Video laryngoscopes for use in pre-hospital care

Health Technology Wales
Record ID 32018002674
English
Authors' objectives: We identified and summarised evidence addressing the following review question: What is the clinical and cost effectiveness of intubation using video laryngoscopy for people who require airway management in pre-hospital settings?
Authors' results and conclusions: We identified one systematic review and meta-analysis and three randomised control trials (RCTs) comparing video versus direct laryngoscopy in prehospital settings. The overall evidence suggests that the use of video laryngoscopes compared to direct laryngoscopes does not lead to improvements in first-pass intubation success or overall intubation success. We also performed a meta-analysis involving study data for overall and first-pass pass intubation rates across six RCTs. The confidence interval (CI) for both outcomes of individual RCT studies had poor overlap indicating the presence of statistical heterogeneity due to clinical and methodological diversity among the studies. Thus, we performed a sub-group analysis for both outcomes based on the population requiring airway management (i.e., cardiac arrest or major trauma). Studies involving cardiac arrest population suggested that the video laryngoscopy had worse first-pass (I2 = 59%, moderate heterogeneity) and overall intubation success rates (I2 = 97%, considerable heterogeneity) compared to direct laryngoscopy. The only study involving major trauma population suggested that first-pass intubation success rates was higher for video compared to direct laryngoscopy, while the overall intubation success rates did not differ between the two devices. The economic analysis suggests that video laryngoscopes are considerably more expensive than direct laryngoscopes. There is no relative benefit associated with the use of video laryngoscopes and cost minimisation analysis based on providing video laryngoscopes for all out-of-hospital intubations in Wales suggests that video laryngoscopes are not a cost-effective intervention. A scenario of the cost minimisation analysis where video laryngoscopes are used in Emergency Medical Retrieval and Transfer Service (EMRTS) show that video laryngoscopes would remain more expensive, but the additional expense would be lower.
Authors' recomendations: The routine adoption of video laryngoscopy for people who require intubation in a pre-hospital setting is not supported by the evidence. The use of video laryngoscopy does not improve overall intubation success rates and there is no evidence to suggest improved clinical outcomes as compared with direct laryngoscopy. Economic analysis estimates that the routine adoption of video laryngoscopy in a pre-hospital setting would be cost incurring and not cost effective. This recommendation does not preclude the continued use of video laryngoscopy by experts in the pre-hospital setting for patients with difficult airways in services where devices are already available.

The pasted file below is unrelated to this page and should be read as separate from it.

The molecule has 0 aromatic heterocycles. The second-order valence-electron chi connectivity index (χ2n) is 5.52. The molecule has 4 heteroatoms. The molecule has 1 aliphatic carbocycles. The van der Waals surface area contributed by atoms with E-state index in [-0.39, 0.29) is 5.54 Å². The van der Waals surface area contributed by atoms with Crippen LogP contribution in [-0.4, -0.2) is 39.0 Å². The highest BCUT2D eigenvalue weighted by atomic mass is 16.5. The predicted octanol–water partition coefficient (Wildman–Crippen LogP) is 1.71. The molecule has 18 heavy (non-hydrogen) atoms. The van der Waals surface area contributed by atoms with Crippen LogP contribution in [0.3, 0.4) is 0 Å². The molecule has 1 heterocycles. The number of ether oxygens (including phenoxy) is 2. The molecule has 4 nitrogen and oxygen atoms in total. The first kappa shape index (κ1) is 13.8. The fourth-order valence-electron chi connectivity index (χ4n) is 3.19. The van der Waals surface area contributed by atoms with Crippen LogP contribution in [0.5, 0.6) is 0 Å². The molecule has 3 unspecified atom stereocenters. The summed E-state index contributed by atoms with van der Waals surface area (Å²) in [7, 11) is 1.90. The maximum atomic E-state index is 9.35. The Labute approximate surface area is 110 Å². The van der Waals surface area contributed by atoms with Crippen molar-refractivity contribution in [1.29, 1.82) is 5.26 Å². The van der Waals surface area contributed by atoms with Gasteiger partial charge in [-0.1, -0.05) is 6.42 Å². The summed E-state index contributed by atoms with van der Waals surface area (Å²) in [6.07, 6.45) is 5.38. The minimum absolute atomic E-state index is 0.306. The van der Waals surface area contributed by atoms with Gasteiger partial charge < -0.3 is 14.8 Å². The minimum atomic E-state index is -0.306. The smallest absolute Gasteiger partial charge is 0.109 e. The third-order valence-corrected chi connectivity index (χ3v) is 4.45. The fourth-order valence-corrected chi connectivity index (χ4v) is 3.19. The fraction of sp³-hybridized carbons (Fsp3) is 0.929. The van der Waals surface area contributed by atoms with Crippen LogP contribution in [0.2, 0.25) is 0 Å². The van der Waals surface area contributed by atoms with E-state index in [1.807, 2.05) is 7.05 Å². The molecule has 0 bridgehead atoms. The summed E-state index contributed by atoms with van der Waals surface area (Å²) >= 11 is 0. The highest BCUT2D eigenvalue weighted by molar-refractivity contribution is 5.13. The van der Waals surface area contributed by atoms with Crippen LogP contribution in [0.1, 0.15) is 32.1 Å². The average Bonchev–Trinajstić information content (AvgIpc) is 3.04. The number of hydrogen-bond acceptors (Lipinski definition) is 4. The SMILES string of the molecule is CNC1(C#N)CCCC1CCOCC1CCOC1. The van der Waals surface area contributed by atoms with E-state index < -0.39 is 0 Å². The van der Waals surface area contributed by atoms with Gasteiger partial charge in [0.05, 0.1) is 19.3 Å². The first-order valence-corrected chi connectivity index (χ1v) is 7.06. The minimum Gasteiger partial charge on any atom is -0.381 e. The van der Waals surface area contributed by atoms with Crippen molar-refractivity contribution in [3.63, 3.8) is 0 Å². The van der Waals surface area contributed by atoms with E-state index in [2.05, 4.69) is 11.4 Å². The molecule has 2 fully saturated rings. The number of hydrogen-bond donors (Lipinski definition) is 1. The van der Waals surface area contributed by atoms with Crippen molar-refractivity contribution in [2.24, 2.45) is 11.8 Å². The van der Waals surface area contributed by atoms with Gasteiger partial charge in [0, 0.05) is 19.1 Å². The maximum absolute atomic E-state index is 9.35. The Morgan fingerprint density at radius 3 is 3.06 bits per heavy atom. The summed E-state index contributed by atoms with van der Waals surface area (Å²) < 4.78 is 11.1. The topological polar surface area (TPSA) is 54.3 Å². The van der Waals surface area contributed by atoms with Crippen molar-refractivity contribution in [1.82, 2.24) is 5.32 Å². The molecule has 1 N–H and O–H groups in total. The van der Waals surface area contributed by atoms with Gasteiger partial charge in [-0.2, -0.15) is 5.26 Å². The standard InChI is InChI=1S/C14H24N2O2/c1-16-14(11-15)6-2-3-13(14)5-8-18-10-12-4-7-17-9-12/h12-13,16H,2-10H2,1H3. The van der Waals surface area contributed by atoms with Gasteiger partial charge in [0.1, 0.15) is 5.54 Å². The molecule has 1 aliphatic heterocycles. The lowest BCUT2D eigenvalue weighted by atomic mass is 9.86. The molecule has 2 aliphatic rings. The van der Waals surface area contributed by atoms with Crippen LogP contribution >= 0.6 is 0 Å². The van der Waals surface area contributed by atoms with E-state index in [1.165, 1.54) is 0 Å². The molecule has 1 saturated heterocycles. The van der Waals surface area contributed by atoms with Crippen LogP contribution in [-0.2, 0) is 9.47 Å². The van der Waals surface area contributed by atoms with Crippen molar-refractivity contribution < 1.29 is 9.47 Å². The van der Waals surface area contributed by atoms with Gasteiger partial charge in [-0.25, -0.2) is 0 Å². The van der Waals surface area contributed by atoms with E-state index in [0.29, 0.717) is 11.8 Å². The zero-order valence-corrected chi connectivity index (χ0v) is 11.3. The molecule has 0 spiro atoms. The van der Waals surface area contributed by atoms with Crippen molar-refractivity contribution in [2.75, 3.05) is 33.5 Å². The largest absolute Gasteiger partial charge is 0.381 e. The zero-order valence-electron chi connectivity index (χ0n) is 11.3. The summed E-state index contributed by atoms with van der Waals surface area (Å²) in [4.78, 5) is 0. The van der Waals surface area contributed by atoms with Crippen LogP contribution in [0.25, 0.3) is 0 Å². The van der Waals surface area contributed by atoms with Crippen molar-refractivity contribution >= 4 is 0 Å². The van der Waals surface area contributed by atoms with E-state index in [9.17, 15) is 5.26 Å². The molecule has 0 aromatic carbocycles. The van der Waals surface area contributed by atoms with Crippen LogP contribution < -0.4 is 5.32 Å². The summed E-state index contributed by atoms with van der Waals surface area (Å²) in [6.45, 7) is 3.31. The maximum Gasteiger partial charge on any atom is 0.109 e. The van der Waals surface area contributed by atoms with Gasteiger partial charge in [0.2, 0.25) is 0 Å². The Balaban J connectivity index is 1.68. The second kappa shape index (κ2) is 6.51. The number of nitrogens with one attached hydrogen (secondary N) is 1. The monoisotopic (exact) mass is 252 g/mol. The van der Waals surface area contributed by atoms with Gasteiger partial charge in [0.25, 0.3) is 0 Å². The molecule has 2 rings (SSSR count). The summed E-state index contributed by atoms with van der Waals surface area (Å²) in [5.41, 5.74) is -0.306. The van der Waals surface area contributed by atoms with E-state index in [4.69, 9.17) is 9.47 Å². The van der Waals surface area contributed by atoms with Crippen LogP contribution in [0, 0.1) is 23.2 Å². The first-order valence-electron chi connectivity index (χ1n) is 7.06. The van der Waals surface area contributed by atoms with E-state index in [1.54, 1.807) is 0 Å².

Authors' methods: The Evidence Appraisal Report is based on a literature search (strategy available on request) for published clinical and economic evidence on the health technology of interest. It is not a full systematic review but aims to identify the best available evidence on the health technology of interest. Researchers critically evaluate and synthesise this evidence. We include the following clinical evidence in order of priority: systematic reviews; randomised trials; non-randomised trials. We only include evidence for “lower priority” evidence where outcomes are not reported by a “higher priority” source. We also search for economic evaluations or original research that can form the basis of an assessment of costs/cost comparison. We carry out various levels of economic evaluation, according to the evidence that is available to inform this. For the purposes of the meta-analysis and sub-group analysis by population, we used Mantel-Haenszel models for all dichotomous outcomes. A random effects model was used to analyse the pooled data. The results are presented as risk ratios with 95%CI for all outcomes using the Review Manager (RevMan) software for Windows (version 5.4.1, Cochrane Collaboration, 2020). We assessed the statistical heterogeneity using the I2 methodology. I2 values >50% were considered to indicate moderate heterogeneity and >75% considerable heterogeneity among the studies.
Details
Project Status: Completed
Year Published: 2022
English language abstract: An English language summary is available
Publication Type: Rapid Review
Country: Wales, United Kingdom
MeSH Terms
  • Intubation, Intratracheal
  • Laryngoscopy
  • Laryngoscopes
  • Video-Assisted Surgery
  • Costs and Cost Analysis
  • Emergency Medicine
  • Video Recording
  • Emergency Medical Services
  • Emergency Medical Technicians
Keywords
  • Video laryngoscopy
  • Emergency intubation
  • Pre-hospital settings
Contact
Organisation Name: Health Technology Wales
Contact Address: Life Sciences Hub Wales 3 Assembly Square Cardiff CF10 4PL
Contact Name: Susan Myles, PhD
Contact Email: healthtechnology@wales.nhs.uk
Copyright: Health Technology Wales
This is a bibliographic record of a published health technology assessment from a member of INAHTA or other HTA producer. No evaluation of the quality of this assessment has been made for the HTA database.